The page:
Ryan Shapiro has just wrapped up a talk at Boston's Suffolk University Law School, and as usual he's surrounded by a gaggle of admirers. The crowd, consisting of law students, academics, and activist types, is here for a panel discussion on the Animal Enterprise Terrorism Act, a 2006 law targeting activists whose protest actions lead to a "loss of profits" for industry. Shapiro, a 37-year-old Ph.D. student at the Massachusetts Institute of Technology, contributed a slideshow of newspaper headlines, posters, and government documents from as far back as the 1800s depicting animal advocates as a threat to national security. Now audience members want to know more about his dissertation and the archives he's using. But many have a personal request: Would Shapiro help them discover what's in their FBI files?
He is happy to oblige. According to the Justice Department, this tattooed activist-turned-academic is the FBI's "most prolific" Freedom of Information Act requester—filing, during one period in 2011, upward of two documents requests a day. In the course of his doctoral work, which examines how the FBI monitors and investigates protesters, Shapiro has developed a novel, legal, and highly effective approach to mining the agency's records. Which is why the government is petitioning the United States District Court in Washington, DC, to prevent the release of 350,000 pages of documents he's after.
Invoking a legal strategy that had its heyday during the Bush administration, the FBI claims that Shapiro's multitudinous requests, taken together, constitute a "mosaic" of information whose release could "significantly and irreparably damage national security" and would have "significant deleterious effects" on the bureau's "ongoing efforts to investigate and combat domestic terrorism."
"Under the FBI's theory, the greater the public demand for documents, the greater need for secrecy and delay."
So-called mosaic theory has been used in the past to stop the release of specific documents, but it has never been applied so broadly. "It's designed to be retrospective," explains Kel McClanahan, a DC-based lawyer who specializes in national security and FOIA law. "You can't say, 'What information, if combined with future information, could paint a mosaic?' because that would include all information!"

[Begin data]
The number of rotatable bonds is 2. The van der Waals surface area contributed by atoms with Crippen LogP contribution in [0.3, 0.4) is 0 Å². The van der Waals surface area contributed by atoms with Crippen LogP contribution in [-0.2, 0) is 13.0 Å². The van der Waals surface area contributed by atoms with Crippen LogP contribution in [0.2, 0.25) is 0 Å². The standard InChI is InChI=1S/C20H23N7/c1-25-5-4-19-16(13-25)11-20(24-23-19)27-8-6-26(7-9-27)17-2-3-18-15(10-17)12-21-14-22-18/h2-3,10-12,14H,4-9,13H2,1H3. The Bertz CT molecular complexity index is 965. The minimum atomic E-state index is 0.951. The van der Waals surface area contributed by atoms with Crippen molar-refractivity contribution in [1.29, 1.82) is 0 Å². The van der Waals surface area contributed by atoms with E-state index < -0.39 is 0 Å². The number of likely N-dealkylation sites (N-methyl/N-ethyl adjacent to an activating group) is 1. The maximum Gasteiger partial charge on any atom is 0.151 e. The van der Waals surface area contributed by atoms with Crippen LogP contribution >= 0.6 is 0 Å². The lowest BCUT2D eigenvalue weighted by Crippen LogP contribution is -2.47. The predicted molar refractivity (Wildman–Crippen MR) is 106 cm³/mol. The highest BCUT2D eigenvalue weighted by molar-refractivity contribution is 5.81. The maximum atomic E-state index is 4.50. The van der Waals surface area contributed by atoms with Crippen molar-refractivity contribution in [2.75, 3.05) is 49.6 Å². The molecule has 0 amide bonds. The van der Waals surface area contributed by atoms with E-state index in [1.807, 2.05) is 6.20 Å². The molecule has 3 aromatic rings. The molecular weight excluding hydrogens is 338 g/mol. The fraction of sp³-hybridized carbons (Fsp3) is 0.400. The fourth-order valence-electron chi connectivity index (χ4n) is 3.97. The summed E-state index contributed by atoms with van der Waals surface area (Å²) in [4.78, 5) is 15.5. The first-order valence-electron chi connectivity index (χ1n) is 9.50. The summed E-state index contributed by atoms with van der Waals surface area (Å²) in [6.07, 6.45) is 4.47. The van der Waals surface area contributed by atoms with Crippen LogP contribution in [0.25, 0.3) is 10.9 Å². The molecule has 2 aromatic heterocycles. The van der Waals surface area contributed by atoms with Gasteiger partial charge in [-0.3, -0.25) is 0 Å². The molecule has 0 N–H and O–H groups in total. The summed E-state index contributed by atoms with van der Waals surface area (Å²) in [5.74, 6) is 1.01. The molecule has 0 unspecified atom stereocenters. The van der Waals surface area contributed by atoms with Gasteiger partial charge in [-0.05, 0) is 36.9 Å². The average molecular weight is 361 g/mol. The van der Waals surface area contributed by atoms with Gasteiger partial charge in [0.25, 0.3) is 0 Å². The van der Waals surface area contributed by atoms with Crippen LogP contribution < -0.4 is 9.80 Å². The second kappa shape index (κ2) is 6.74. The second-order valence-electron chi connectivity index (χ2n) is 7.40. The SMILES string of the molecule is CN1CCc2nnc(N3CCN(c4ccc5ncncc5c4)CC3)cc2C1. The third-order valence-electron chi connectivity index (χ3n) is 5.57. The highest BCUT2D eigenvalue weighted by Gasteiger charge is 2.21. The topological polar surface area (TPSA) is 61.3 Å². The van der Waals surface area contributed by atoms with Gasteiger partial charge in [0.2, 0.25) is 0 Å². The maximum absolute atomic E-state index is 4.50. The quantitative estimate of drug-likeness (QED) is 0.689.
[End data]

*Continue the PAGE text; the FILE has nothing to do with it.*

Fearing that a ruling in the FBI's favor could make it harder for journalists and academics to keep tabs on government agencies, open-government groups including the Center for Constitutional Rights, the National Security Archive, and the National Lawyers Guild (as well as the nonprofit news outlet Truthout and the crusading DC attorney Mark Zaid) have filed friend-of-the-court briefs on Shapiro's behalf. "Under the FBI's theory, the greater the public demand for documents, the greater need for secrecy and delay," says Baher Azmy, CCR's legal director.
Shapiro takes pride in his "most prolific" status, but it's not an honorific he had in mind when he set out to learn how the FBI came to view animal rights activists as the nation's "number one domestic terrorism threat." He ran into a wall when he first began requesting significant numbers of documents from the bureau in 2010. He needed case numbers, file names, and names of field offices where investigations originated, and even when he had them, the FBI often claimed it didn't have any relevant documents. So he began reading everything he could find on FOIA law, including the FBI's internal regulations and court filings describing how it conducts its searches.
When he started using privacy waivers, Shapiro realized he was on to something. Suppose you and I volunteered for the animal rights group PETA. If Shapiro requested all PETA-related FBI documents, he might get something back, but any references to us would be blacked out. If he requested documents related to us, he'd probably get nothing at all. But if he filed his PETA request along with privacy waivers signed by us, the FBI would be compelled to return all PETA documents that mention us—with the relevant details uncensored.
Shapiro began calling up old friends and asking for waivers. Coming of age amid the 1990s punk scene, he'd been drawn to animal rights causes and took part in their actions. He walked into foie gras facilities to film sick and injured ducks, several of which he rescued, and locked himself to the doors of fur salons. And while he no longer does such things, he has kept in touch with people who do.
Armed with signed privacy waivers, he sent out a few experimental requests—he calls them "submarine pings"—and when the FBI returned more than 100 pages on a close friend, he knew he'd struck gold. The response included pages of information that Shapiro had requested previously, but that the FBI had claimed didn't exist. Using case details from those documents and a handful of additional waivers, he filed a new set of requests.
"Each response is a teeny little window opened into the backrooms of these deliberately byzantine FBI filing systems."